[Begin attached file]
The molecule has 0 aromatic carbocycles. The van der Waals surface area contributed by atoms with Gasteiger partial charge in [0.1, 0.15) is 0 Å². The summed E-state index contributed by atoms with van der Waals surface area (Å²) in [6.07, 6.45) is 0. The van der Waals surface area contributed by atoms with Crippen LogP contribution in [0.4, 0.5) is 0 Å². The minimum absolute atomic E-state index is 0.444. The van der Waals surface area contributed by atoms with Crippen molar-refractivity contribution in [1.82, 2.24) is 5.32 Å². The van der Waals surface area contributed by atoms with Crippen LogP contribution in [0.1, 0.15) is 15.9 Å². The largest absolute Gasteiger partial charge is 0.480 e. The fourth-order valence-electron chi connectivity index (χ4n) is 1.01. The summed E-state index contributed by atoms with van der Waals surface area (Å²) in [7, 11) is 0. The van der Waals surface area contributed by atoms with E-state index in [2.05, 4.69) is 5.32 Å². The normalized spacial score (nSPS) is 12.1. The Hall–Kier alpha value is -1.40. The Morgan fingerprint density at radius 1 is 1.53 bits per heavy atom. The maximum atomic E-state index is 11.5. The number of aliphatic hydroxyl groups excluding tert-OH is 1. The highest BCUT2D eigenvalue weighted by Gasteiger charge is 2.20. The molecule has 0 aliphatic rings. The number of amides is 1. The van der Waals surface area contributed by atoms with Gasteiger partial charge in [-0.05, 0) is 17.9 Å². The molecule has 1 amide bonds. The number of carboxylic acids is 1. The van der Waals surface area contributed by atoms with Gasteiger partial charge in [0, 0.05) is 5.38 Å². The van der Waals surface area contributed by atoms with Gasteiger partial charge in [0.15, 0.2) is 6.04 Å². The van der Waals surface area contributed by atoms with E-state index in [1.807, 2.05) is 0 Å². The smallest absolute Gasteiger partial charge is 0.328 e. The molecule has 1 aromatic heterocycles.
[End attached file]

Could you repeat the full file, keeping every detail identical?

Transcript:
The molecule has 0 aromatic carbocycles. The van der Waals surface area contributed by atoms with Gasteiger partial charge in [0.1, 0.15) is 0 Å². The summed E-state index contributed by atoms with van der Waals surface area (Å²) in [6.07, 6.45) is 0. The van der Waals surface area contributed by atoms with Crippen LogP contribution in [0.4, 0.5) is 0 Å². The minimum absolute atomic E-state index is 0.444. The van der Waals surface area contributed by atoms with Crippen molar-refractivity contribution in [1.82, 2.24) is 5.32 Å². The van der Waals surface area contributed by atoms with Crippen LogP contribution in [0.1, 0.15) is 15.9 Å². The largest absolute Gasteiger partial charge is 0.480 e. The fourth-order valence-electron chi connectivity index (χ4n) is 1.01. The summed E-state index contributed by atoms with van der Waals surface area (Å²) in [7, 11) is 0. The van der Waals surface area contributed by atoms with E-state index in [2.05, 4.69) is 5.32 Å². The normalized spacial score (nSPS) is 12.1. The Hall–Kier alpha value is -1.40. The Morgan fingerprint density at radius 1 is 1.53 bits per heavy atom. The maximum atomic E-state index is 11.5. The number of aliphatic hydroxyl groups excluding tert-OH is 1. The highest BCUT2D eigenvalue weighted by Gasteiger charge is 2.20. The molecule has 0 aliphatic rings. The number of amides is 1. The van der Waals surface area contributed by atoms with Gasteiger partial charge in [-0.05, 0) is 17.9 Å². The molecule has 1 amide bonds. The number of carboxylic acids is 1. The van der Waals surface area contributed by atoms with Gasteiger partial charge in [0, 0.05) is 5.38 Å². The van der Waals surface area contributed by atoms with Gasteiger partial charge in [0.15, 0.2) is 6.04 Å². The van der Waals surface area contributed by atoms with E-state index in [1.807, 2.05) is 0 Å². The smallest absolute Gasteiger partial charge is 0.328 e. The molecule has 1 aromatic heterocycles.